Because achondroplasic children have different genes, their growth cycle should be expected to differ from that of a child who is not diagnosed with Achondroplasia. It is very typical for an Achondroplasic child to snore because of their smaller than average size airways. There is no data that unfailingly states respiratory problems. Studies have been done and even though achondroplasic children have reduced lung volumes, the results do not determine respiratory problems. Children diagnosed with Achondroplasia usually have delayed motor milestones, otitis media, and bowing of the lower legs. Achondroplasic infants and young babies also need to be watched carefully the first few years of infancy for support problems. An infant or child’s hearing and sight needs to be monitored through the years. Along with their development of hearing and sight, their posture will not be guaranteed to develop perfectly to support the child. Achondroplasic children may also encounter a speech impediment in their early years. If a child that is diagnosed is falling behind or lacking in any of these areas, they should be taken in to pediatrics for help to restore the children to where they should be. Both infants and children may have health issues that are related to upper-airway obstruction. Typical for achondroplasic children, as well, is sweating more than is average for children. Achondroplasic children’s diets should be watched very closely because it is easy for children to become obese when they are young. Their diets should be restricted to smaller portions than that of a child who is not diagnosed with Achondroplasia. Gastroesophageal reflux is more common in achondroplasic children as well and should be treated and watched very closely if it furthers already heightened respiratory problems. Most infants diagnosed with Achondroplasia will develop thoracolumbar kyphosis, which will need to be treated delicately so they can develop good posture with much care. If not watched properly or treated carefully, thoracolumbar kyphosis can help lead to spinal stenosis.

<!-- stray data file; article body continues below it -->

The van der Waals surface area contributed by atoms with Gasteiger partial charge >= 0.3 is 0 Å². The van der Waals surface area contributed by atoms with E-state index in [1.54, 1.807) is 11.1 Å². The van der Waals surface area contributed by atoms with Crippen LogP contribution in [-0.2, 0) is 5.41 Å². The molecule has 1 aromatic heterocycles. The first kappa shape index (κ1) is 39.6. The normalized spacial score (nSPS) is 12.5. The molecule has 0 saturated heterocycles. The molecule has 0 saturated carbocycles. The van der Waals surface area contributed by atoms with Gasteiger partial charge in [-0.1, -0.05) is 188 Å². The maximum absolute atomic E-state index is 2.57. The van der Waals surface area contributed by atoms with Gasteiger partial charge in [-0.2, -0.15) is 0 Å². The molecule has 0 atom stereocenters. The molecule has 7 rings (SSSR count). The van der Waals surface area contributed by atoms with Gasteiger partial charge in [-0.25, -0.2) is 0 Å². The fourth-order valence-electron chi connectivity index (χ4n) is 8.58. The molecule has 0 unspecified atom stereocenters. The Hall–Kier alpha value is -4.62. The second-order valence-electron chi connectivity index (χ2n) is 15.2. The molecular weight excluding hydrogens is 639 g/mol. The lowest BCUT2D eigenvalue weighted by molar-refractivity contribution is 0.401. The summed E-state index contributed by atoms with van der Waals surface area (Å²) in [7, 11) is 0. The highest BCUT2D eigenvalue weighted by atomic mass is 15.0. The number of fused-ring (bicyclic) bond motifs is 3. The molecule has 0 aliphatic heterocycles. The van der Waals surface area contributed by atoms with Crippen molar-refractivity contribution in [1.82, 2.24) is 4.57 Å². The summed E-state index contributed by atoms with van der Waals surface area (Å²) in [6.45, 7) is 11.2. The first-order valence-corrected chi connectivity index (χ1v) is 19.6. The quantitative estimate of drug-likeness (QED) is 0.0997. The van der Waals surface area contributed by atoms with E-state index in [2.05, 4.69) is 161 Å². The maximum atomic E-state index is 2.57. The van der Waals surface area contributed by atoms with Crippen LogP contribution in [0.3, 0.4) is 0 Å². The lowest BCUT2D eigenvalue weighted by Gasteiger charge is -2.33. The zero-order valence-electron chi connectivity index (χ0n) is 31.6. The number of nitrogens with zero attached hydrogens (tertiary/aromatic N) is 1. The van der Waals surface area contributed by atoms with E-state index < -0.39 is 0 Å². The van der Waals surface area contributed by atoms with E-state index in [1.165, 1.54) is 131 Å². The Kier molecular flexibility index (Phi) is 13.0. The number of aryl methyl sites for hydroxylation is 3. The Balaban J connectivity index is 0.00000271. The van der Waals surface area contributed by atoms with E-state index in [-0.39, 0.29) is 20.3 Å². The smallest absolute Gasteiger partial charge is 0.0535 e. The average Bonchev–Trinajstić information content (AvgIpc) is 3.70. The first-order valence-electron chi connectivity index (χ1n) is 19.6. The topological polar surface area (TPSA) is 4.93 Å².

Achondroplasic children require special attention as they grow up and age. The home setting for an achondroplasic child should be modified in a way that is fitting for a child with a growth mutation. Toys should be considered and altered to fit the needs of the child, or size of the child, such as tricycles and backyard playground equipment. Other fixtures in the home should be replaced to attainable heights for the children such as light switches or door knobs. Because achondroplasic children tend to have weaker posture, supporting cushions should be considered in use as well as stools for their feet when they are sitting down. For an achondroplasic child to develop better, activities such as biking or swimming should be included in their daily schedule. These activities may help with strength in the limbs and posture and will help to avert the problems of thoracolumbar kyphosis and spinal stenosis. Other activities, like gymnastics or rough sports should be avoided because they will help with the deteriorating of their back support and posture. Achondroplasic children should also be worked with daily on their verbal skills, so as to help them overcome the speech impediments they may likely encounter.